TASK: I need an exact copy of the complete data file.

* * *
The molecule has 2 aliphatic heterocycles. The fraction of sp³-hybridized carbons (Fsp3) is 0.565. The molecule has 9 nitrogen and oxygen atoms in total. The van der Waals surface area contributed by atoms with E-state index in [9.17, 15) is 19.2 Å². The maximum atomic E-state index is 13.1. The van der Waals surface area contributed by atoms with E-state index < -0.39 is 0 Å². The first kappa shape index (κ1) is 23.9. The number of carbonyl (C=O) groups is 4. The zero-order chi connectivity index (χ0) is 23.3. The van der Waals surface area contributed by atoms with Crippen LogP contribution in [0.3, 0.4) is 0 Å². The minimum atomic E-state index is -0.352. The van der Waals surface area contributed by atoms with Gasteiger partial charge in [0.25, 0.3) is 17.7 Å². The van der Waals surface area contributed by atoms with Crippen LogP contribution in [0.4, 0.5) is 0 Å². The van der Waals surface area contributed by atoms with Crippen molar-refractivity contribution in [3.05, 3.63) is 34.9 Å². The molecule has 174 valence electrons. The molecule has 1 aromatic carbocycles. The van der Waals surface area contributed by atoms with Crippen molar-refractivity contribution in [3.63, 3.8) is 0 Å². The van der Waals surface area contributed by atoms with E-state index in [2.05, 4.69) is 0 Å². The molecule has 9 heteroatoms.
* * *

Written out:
The molecule has 2 aliphatic heterocycles. The fraction of sp³-hybridized carbons (Fsp3) is 0.565. The molecule has 9 nitrogen and oxygen atoms in total. The van der Waals surface area contributed by atoms with E-state index in [9.17, 15) is 19.2 Å². The maximum atomic E-state index is 13.1. The van der Waals surface area contributed by atoms with E-state index < -0.39 is 0 Å². The first kappa shape index (κ1) is 23.9. The number of carbonyl (C=O) groups is 4. The zero-order chi connectivity index (χ0) is 23.3. The van der Waals surface area contributed by atoms with Crippen LogP contribution in [0.3, 0.4) is 0 Å². The minimum atomic E-state index is -0.352. The van der Waals surface area contributed by atoms with Gasteiger partial charge in [0.25, 0.3) is 17.7 Å². The van der Waals surface area contributed by atoms with Crippen LogP contribution in [0.4, 0.5) is 0 Å². The van der Waals surface area contributed by atoms with Crippen molar-refractivity contribution in [3.05, 3.63) is 34.9 Å². The molecule has 174 valence electrons. The molecule has 1 aromatic carbocycles. The van der Waals surface area contributed by atoms with Crippen molar-refractivity contribution in [3.63, 3.8) is 0 Å². The van der Waals surface area contributed by atoms with E-state index in [2.05, 4.69) is 0 Å². The molecule has 9 heteroatoms.